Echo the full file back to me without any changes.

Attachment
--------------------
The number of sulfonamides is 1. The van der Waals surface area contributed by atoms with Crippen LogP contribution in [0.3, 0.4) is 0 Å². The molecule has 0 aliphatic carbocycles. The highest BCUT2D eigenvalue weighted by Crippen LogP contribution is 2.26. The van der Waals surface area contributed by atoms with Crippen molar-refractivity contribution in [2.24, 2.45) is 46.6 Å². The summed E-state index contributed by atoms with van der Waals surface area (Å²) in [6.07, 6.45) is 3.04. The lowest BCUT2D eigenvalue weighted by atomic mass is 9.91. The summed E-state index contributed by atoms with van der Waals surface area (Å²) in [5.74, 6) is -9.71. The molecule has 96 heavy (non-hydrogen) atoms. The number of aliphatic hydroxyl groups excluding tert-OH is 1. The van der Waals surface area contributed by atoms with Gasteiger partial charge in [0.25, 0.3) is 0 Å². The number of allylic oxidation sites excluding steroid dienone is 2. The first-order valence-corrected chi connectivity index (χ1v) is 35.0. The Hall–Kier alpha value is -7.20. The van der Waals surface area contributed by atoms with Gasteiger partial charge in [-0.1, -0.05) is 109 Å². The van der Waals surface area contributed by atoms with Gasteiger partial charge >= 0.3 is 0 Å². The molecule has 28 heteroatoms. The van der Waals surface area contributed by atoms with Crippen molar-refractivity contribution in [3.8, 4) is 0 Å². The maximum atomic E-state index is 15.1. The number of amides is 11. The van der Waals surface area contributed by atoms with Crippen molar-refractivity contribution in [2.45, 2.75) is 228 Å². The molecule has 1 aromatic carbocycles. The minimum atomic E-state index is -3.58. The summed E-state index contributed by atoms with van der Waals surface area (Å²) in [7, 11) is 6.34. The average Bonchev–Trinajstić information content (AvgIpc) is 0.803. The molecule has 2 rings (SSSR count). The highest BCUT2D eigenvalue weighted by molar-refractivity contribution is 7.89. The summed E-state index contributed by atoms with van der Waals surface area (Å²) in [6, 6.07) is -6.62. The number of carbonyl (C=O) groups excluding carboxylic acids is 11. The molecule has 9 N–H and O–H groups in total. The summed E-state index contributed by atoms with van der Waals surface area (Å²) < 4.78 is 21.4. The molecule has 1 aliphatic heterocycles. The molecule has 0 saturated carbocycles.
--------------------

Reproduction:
The number of sulfonamides is 1. The van der Waals surface area contributed by atoms with Crippen LogP contribution in [0.3, 0.4) is 0 Å². The molecule has 0 aliphatic carbocycles. The highest BCUT2D eigenvalue weighted by Crippen LogP contribution is 2.26. The van der Waals surface area contributed by atoms with Crippen molar-refractivity contribution in [2.24, 2.45) is 46.6 Å². The summed E-state index contributed by atoms with van der Waals surface area (Å²) in [6.07, 6.45) is 3.04. The lowest BCUT2D eigenvalue weighted by atomic mass is 9.91. The summed E-state index contributed by atoms with van der Waals surface area (Å²) in [5.74, 6) is -9.71. The molecule has 96 heavy (non-hydrogen) atoms. The number of aliphatic hydroxyl groups excluding tert-OH is 1. The van der Waals surface area contributed by atoms with Gasteiger partial charge in [0.25, 0.3) is 0 Å². The number of allylic oxidation sites excluding steroid dienone is 2. The first-order valence-corrected chi connectivity index (χ1v) is 35.0. The Hall–Kier alpha value is -7.20. The van der Waals surface area contributed by atoms with Gasteiger partial charge in [-0.1, -0.05) is 109 Å². The van der Waals surface area contributed by atoms with Gasteiger partial charge >= 0.3 is 0 Å². The molecule has 28 heteroatoms. The van der Waals surface area contributed by atoms with Crippen molar-refractivity contribution in [3.8, 4) is 0 Å². The maximum atomic E-state index is 15.1. The number of amides is 11. The van der Waals surface area contributed by atoms with Crippen molar-refractivity contribution in [2.45, 2.75) is 228 Å². The molecule has 1 aromatic carbocycles. The minimum atomic E-state index is -3.58. The summed E-state index contributed by atoms with van der Waals surface area (Å²) in [7, 11) is 6.34. The average Bonchev–Trinajstić information content (AvgIpc) is 0.803. The molecule has 2 rings (SSSR count). The highest BCUT2D eigenvalue weighted by molar-refractivity contribution is 7.89. The summed E-state index contributed by atoms with van der Waals surface area (Å²) in [6, 6.07) is -6.62. The number of carbonyl (C=O) groups excluding carboxylic acids is 11. The molecule has 9 N–H and O–H groups in total. The summed E-state index contributed by atoms with van der Waals surface area (Å²) < 4.78 is 21.4. The molecule has 1 aliphatic heterocycles. The molecule has 0 saturated carbocycles.